Mr. Chair, I thank all of my colleagues in the House for giving me this opportunity to share my experience and explain my motivations.
I do not want to talk too much about the friendships I have built and the admiration I have developed for my colleagues, because I am a little too emotional and I have a hard time with that. I have discovered that I have a second family in my caucus. I found myself admiring people who are young enough to be my children. I realized that they were surpassing me, in terms of capabilities. I will now return to my prepared text, which is a little more pragmatic.
First of all, I want to thank the people of Laurentides—Labelle for giving me this honour and choosing me to represent them for the past four years. I also thank my staff, who helped me accomplish this work and who were dedicated to me and the people of our riding. I want to thank my wife, my family and my friends, whose support allowed me to carry out my duties.
I also want to take this opportunity to express my admiration for the Parliament Hill staff, and particularly for our security staff, who make us feel safe and secure when we come to work.
The day after the 2011 election, everyone wondered what had happened. We need to go back a bit for the answer to that. For several decades, Quebec and Canada were at a constitutional and political dead end. Throughout that dark period of history, much of the political class exploited that divide, some to stay in power and others simply to prove that Canada was dysfunctional and that they were right. In the meantime, we longed for better days and the situation continued to get worse for everyone. Like most Quebeckers, I was fed up with that impasse. Listening to Jack Layton, we believed it was possible to unite the progressive forces across the country and make Canada a more just country where no one is left behind.
Locally, I tried to perform my duties with as much dignity and professionalism as possible to show people the usefulness and value of my role. My colleagues were faced with the same challenge: replace incumbents who, with the help of the old parties, wanted to prove that the institution they were part of was dysfunctional. We succeeded in proving our relevance, and people showed us a great deal of respect and offered us a great deal of encouragement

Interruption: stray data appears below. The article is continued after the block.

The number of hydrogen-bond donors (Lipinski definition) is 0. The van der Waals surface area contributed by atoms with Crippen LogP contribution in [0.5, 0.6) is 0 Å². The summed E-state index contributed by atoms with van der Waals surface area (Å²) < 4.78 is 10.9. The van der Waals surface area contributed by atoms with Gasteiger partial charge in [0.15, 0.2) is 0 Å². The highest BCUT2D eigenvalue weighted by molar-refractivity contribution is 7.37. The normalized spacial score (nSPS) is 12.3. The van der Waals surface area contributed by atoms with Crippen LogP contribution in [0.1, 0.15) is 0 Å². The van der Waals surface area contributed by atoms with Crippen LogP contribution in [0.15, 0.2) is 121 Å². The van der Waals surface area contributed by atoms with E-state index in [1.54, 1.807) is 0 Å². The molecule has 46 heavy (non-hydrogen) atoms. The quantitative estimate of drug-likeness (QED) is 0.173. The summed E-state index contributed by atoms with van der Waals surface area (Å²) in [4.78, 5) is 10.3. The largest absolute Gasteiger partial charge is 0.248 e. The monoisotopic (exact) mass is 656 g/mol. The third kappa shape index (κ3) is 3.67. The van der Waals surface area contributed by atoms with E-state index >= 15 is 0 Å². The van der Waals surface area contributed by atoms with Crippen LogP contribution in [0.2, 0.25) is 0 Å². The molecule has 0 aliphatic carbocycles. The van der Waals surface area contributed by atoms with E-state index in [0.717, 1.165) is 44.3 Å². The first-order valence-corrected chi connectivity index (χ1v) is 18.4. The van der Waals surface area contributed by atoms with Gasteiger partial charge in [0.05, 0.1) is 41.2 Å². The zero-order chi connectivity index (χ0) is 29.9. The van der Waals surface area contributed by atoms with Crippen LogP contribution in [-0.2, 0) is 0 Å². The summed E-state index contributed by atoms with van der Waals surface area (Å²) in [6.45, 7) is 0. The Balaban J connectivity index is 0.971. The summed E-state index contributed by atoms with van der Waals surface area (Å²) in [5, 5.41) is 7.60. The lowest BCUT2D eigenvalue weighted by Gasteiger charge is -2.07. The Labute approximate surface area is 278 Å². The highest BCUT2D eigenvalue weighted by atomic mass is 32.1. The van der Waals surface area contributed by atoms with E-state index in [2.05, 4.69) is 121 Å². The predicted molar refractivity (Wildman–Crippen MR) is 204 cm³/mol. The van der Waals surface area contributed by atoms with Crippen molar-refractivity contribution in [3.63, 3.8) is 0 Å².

I really enjoyed my parliamentary experience. For all those who are passionate about politics, it is a privilege and an achievement to represent the people of a riding and others across the country with similar interests. No matter where they live in Canada, workers, retirees and families have more in common than the differences that separate them. To build a better world, that is what we should focus on.
The negative aspect of the experience—we cannot ignore it if we want to move forward as a nation—is the extreme partisanship. Partisanship leads us to make assumptions about our adversaries' opinions. It makes debate sterile, and the value of the individual is lost. We end up by looking at one another through the lens of prejudice. One side sees people wearing cowboy hats who enjoy shooting at coyotes on the prairies; the other side sees the granola crowd sitting on a patio in a big city, criticizing the oil industry.
My knowledge of Canada prevents me from seeing the world like that. I like the member for Prince Albert. I actually think that if we were sitting in a boat on Baker Lake with our fishing rods, we could even have an intelligent conversation.
The biggest challenge for Canada is to overcome its prejudices. I am very proud of my Algonquin ancestors who hunted on the other side of the river, not far from here. Having lived on a reserve for a few years, I am all too familiar with the meaning of the word “prejudice”. The aboriginal values of solidarity, sharing and the constant desire to come to a consensus before making a decision are part of who I am. If we do not manage to overcome these prejudices, we will never be able to correct past injustices, and that does not bode well for how we will handle mistakes that we may make in the future.
We all share a passion for history. We are here to try to humbly change the course of that history. The thing we need to remember is that we cannot change the past, only the future.
Thank you all for this unique experience.